Northeastern Section - 53rd Annual Meeting - 2018

Paper No. 44-11
Presentation Time: 1:30 PM-5:30 PM


COUETTE, Pierre-Olivier, Geography, Université Laval, 51 rue Bigaouette, Québec, QC G1K4K7, Canada; Centre d'études nordiques, Québec, QC G1V0A6, Canada

The maximal extent of the Laurentide Ice Sheet (LIS) on eastern Baffin Island has been widely debated during the last decades as different palaeoglaciological models have been proposed, ranging from a single-domed ice sheet extending beyond the shelf break to an ice sheet margin barely reaching the head of the fjords. Spatial and temporal variability of ice sheets extension on eastern Baffin Island during Quaternary glaciations complicate the establishment of a reliable reconstruction of the ice margin. Furthermore, the lack of geophysical data in most of the fjords, and seaward, makes it difficult to reconcile the proposed terrestrial and marine glacial margins at the Last Glacial Maximum (LGM). High-resolution swath bathymetry imagery and acoustic stratigraphy data would therefore improve existing regional models of the extent and dynamics of the formerly marine-based LIS margin.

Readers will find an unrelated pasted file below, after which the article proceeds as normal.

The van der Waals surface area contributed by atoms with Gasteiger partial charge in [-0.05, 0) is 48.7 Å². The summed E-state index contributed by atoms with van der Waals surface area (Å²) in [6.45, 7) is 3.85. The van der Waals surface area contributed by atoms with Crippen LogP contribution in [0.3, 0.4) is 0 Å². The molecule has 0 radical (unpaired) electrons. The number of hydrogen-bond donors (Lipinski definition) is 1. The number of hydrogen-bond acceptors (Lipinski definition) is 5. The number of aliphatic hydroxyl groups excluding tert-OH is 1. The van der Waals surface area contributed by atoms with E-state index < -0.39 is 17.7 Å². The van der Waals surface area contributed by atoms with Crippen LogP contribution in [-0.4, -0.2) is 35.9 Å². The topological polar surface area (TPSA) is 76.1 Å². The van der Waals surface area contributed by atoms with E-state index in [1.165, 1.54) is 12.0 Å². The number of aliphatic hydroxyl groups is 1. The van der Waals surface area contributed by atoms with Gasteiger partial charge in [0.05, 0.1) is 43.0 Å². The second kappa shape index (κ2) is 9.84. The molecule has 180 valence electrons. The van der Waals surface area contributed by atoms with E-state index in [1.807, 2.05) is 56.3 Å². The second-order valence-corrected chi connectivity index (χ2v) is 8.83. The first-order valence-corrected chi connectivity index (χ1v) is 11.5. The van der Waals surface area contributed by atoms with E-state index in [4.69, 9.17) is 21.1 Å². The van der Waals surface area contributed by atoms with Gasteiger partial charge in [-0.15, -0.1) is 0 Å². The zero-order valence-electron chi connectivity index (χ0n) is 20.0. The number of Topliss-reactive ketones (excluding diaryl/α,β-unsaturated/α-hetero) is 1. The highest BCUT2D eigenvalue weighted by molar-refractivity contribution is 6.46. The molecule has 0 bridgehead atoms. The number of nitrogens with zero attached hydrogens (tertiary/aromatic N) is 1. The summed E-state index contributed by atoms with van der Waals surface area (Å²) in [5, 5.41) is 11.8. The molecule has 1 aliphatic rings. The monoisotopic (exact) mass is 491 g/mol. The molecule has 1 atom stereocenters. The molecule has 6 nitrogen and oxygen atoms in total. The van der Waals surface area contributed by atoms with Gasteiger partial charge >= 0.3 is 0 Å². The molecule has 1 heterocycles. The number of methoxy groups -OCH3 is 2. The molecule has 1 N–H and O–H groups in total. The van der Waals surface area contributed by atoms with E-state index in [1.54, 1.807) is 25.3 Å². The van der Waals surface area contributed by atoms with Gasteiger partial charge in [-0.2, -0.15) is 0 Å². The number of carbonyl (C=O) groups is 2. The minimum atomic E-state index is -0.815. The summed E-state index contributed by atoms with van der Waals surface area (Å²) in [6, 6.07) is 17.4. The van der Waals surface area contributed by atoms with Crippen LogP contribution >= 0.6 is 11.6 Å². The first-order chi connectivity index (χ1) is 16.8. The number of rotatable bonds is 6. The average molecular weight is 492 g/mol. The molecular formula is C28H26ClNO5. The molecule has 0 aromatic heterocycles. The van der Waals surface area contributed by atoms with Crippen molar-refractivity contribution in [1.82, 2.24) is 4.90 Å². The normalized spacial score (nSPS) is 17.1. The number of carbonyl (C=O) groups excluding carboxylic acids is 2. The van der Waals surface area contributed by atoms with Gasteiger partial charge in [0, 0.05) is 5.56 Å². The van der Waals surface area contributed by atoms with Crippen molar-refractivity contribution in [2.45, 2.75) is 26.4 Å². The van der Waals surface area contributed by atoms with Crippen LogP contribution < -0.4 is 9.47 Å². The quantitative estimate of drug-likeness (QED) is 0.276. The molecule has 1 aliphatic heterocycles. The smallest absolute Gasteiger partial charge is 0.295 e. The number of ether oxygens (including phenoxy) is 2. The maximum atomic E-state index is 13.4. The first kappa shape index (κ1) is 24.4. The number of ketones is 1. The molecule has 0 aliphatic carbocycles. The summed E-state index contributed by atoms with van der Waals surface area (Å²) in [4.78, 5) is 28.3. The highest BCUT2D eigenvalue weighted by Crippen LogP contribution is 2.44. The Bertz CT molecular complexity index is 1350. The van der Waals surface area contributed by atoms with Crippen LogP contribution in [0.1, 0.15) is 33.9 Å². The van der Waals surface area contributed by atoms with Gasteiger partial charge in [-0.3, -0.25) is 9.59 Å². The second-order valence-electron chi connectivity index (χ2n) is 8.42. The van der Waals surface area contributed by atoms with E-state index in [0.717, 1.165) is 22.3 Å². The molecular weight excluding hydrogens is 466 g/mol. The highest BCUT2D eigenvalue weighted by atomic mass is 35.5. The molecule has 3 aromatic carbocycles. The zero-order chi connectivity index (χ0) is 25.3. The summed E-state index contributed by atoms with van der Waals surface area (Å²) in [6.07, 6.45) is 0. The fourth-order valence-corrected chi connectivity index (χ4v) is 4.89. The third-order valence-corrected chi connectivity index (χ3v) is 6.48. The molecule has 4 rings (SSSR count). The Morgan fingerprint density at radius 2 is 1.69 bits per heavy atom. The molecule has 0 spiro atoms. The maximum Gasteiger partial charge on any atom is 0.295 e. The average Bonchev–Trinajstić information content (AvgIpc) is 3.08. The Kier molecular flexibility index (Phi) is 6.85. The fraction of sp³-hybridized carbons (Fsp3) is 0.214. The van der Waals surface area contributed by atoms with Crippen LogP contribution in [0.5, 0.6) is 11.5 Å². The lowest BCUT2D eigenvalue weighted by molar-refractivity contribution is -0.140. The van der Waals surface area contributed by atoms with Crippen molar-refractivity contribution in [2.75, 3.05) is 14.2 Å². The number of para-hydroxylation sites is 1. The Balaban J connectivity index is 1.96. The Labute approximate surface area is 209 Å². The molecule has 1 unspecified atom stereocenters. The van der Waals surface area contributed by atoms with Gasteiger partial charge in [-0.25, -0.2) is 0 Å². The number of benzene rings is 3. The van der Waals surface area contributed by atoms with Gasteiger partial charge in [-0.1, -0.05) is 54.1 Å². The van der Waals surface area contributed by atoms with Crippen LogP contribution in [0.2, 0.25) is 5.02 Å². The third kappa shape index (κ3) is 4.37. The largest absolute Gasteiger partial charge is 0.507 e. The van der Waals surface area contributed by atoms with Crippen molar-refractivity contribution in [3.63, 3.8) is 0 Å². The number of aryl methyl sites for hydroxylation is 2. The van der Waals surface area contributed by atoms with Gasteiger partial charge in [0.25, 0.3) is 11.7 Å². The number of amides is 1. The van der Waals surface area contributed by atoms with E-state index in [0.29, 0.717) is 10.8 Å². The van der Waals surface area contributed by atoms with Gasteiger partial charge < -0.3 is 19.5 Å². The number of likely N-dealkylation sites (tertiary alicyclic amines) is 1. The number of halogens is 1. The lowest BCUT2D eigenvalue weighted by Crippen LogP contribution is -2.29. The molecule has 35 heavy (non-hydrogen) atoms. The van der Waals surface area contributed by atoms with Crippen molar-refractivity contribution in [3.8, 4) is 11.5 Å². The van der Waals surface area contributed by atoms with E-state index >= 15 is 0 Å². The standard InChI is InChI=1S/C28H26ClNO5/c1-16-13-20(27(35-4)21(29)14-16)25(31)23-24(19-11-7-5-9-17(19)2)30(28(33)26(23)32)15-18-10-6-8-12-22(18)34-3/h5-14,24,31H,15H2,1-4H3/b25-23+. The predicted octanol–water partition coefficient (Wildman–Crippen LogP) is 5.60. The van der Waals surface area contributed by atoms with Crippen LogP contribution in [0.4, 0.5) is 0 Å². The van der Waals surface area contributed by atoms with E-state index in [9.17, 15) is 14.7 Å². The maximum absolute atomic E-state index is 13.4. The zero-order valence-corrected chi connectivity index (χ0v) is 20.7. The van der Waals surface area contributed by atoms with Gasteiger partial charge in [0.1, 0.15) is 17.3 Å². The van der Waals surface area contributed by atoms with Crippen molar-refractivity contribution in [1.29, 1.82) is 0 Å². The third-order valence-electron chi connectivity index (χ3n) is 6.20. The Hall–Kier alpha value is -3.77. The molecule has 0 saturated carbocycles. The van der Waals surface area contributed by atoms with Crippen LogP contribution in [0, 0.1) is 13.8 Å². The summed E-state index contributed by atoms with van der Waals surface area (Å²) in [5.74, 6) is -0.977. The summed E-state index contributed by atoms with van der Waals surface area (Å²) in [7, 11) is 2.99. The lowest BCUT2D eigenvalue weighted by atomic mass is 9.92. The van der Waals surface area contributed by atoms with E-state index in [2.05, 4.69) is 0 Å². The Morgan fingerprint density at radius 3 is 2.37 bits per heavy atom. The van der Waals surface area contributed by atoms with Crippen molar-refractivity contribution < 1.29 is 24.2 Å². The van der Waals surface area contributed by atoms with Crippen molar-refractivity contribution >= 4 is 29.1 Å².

Here we use high-resolution swath bathymetry imagery combined with acoustic stratigraphy data collected during a recent oceanographic expedition onboard the RV Maria S. Merian to: (1) define the maximal extent of the LIS margin in Clyde Trough during the LGM; (2) reconstruct ice-flow variations and glacial dynamics in the course of the ice retreat; and (3) identify periods of stillstands and/or readvances during deglaciation.

Geomorphological mapping of Clyde Inlet and its adjacent continental shelf allowed the identification of glacial landforms, such as crag-and-tails and mega-scale glacial lineations (MSGLs), which are indicators of fast-flowing ice (i.e., ice streams). The swath bathymetry imagery also allows delineating grounding-zone wedges (GZWs) in the trough, indicating positions of stability of LIS margins during the LGM and deglaciation. Several moraines are observed in the fjord, suggesting that ice retreat occurred by steps in a less catastrophic way than previously proposed. Sediments cores collected during the summer of 2017 will provide additional insight on the deglacial environment, which will complement the analyses on reconstructing palaeo-ice dynamics on eastern Baffin Island.